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30% of aesthetic medicine clinics in Taiwan close down in 2yrs

Publication Date : 31-03-2014

 

About 30 per cent of the new aesthetic medicine clinics were closed down within two years due to a furious price war and constant medical disputes, the Chinese Society of Cosmetic Surgery and Anti-Aging Medicine (CSCSM) announced yesterday.

Since its establishment 20 years ago, the CSCSM reviews the current situation and development of Taiwan's cosmetic surgery industry, especially the development of aesthetic medicine clinics in recent years.

Dermatologist Sung Feng-yi said that opening an aesthetic medicine clinic requires at least NT$10 million (US$328,000) to cover a renovation of the premises and the purchasing of all medical equipment.

“However, even if the clinic owner spends extra on promoting the clinic, most of the clinics cannot survive for more than two years,” said Sung.

According to Sung, the operation of new aesthetic medicine clinics is getting more difficult as a result of competitive pricing and commercials on TV.

“Some aesthetic medicine clinics even hired inexperienced doctors who recently graduated from medical schools, which caused medical disputes and decreased the degree of confidence the public has in the industry,” said Sung.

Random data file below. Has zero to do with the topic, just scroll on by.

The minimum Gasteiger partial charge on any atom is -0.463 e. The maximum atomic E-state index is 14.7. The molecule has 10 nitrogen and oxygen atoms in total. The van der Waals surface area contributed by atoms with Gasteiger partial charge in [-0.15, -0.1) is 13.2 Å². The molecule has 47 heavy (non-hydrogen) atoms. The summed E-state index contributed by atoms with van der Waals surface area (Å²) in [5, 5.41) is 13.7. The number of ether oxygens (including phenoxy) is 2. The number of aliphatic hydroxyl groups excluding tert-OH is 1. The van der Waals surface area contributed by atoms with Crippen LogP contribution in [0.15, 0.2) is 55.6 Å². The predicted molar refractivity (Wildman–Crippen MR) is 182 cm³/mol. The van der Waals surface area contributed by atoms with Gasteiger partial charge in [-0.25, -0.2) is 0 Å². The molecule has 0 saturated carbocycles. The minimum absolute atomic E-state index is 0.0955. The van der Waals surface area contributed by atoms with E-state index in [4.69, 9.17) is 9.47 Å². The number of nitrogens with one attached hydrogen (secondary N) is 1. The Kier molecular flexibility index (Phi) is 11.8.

According to Sung, the price war might affect the safety and effectiveness of aesthetic medicine treatments resulting from the purchase of low-priced medical equipment, lack of equipment maintenance and practices such as diluting medicine.

Lee Lin-shen of the CSCSM said that the price war among aesthetic medicine clinics was not a good thing for the doctors and people who want to try cosmetic surgery.

Lee said that the price war is usually the main cause behind many medical disputes.

Tsai Yu-cheng, the director of the CSCSM, added that much of the information available on the Internet is misleading for customers.

According to Tsai, the aesthetic medicine industry is not a highly profitable industry now, but many investors are still attracted to investing in opening up new aesthetic medicine clinics, which results in the uneven quality of medical treatment.

Tsai suggested that an education platform should be available for professional personnel and can also be spread to the public.

“Bringing back the medical specialty is the only way to ensure that the public receives proper medical treatments,” said Tsai.

 

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